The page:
And in September, that inflation didn’t have an outsized affect on the sales growth, considering the Consumer Price Index for September rose 0.4% on a monthly basis, and goods prices were up only 0.1%.

However, while the monthly retail sales reports can provide a window into how much Americans’ appetites for goods are growing or waning, they show only part of the consumer spending picture. Aside from sales captured at some restaurants and bars, sales at services-related industries are excluded.

A more comprehensive look at consumer spending will come at the tail end of the month when the Personal Consumption Expenditures data is released.

An employee counts out cash at an Apple store in Los Angeles on September 22, 2023.

Consumer spending is expected to slow in the coming months but not fizzle out completely, said Gus Faucher, senior vice president and chief economist at the PNC Financial Services Group.

“There are still some positives: Households still have money saved up, consumer debt burdens are low,” he said, noting that while job growth has slowed considerably from their red-hot pace of the past three years, “it’s still solid job growth.”

Shoppers in the Georgetown neighborhood of Washington, DC, on June 4, 2023.

But there’s also plenty of bifurcation occurring in what’s been a post-Covid K-shaped recovery with the wealthiest households having rebounded more strongly than lower-income Americans.

“Our feeling is that any extra savings that remain are skewed toward upper-income households,” said Nancy Vanden Houten, Oxford Economics’ senior economist. “We think that lower-income households are going to have a harder time maintaining spending.”

That especially includes Americans who face financial pressures from student loan payments resuming, rising debt, dwindling savings, and high interest rates, she added.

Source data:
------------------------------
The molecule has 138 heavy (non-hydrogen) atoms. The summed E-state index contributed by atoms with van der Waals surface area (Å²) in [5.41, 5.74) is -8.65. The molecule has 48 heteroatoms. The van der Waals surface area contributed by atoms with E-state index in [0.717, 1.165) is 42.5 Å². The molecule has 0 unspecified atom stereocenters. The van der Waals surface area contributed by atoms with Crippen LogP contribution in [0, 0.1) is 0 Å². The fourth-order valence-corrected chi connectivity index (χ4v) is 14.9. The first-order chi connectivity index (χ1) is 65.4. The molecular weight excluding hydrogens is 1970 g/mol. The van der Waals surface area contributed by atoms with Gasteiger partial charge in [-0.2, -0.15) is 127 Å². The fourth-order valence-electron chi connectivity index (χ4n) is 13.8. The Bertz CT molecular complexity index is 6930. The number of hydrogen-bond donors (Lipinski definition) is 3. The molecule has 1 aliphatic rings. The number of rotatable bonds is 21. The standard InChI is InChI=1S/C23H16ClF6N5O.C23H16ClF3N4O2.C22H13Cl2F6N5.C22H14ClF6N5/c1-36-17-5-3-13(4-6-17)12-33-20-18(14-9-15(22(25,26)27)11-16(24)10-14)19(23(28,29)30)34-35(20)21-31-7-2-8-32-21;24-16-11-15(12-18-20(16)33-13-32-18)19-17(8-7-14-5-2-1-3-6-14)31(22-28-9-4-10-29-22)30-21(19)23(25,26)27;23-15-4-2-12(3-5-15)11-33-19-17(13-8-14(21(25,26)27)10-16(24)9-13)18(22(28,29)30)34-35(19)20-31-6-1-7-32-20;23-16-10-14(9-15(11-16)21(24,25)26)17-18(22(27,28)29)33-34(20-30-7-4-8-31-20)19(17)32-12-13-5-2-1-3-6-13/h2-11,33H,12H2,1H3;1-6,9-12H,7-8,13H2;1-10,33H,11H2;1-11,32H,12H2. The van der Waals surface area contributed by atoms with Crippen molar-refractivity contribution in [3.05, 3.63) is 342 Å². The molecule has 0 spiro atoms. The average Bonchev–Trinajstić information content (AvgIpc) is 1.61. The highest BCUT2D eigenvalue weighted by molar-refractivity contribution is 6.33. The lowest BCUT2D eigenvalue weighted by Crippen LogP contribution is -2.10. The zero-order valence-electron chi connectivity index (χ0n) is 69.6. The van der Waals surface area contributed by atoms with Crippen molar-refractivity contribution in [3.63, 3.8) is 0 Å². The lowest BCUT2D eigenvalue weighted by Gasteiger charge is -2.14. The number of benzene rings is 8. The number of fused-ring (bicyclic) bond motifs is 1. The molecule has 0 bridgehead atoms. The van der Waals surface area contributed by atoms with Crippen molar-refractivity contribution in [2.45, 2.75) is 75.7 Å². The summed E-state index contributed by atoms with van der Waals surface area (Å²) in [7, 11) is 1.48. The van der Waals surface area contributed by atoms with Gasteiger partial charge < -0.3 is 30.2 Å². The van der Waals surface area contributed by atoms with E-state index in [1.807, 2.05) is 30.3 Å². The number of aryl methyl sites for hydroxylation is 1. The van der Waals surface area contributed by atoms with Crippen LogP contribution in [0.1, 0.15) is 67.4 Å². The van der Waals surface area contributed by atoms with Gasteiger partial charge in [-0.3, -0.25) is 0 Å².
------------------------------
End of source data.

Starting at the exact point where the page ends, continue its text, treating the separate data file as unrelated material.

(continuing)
Additionally, delinquencies are also rising, but are mostly back to pre-pandemic levels; the labor market is slowly becoming less robust; and the geopolitical outlook has grown even more uncertain.

The growing list of complicating — and potentially culminating — factors are more than mere stumbling blocks to the average American household that has minimal wiggle room in that monthly budget.

“The economic data has been better than a lot of us expected,” Rossman said. “But I think there are starting to be more and more cracks in the foundation, and that tends to be the most evident among people with lower incomes and lower credit scores.”

He added: “They’re kind of the canaries in the coal mine.”

Credit card delinquencies are noticeably worse among people with lower credit scores, he said, noting that subprime auto delinquencies are worse now than they were during the financial crisis of 2007-2009.

“A lot of folks feel comfortable today, but it wouldn’t necessarily take a whole lot to push them into a situation where they don’t feel all that comfortable,” said Matt Schulz, chief credit analyst with LendingTree.

For some people, that may be the student loan payment restarting; for others, it may be a job loss or an unexpected medical expense. Every person’s situation is different, but sometimes it doesn’t take much for a comfortable situation to turn dicey, he said.

“As well as people have generally handled their business over the last couple of years, there comes a point where the headwinds that they face and the challenges that they’re up against become too much,” he said.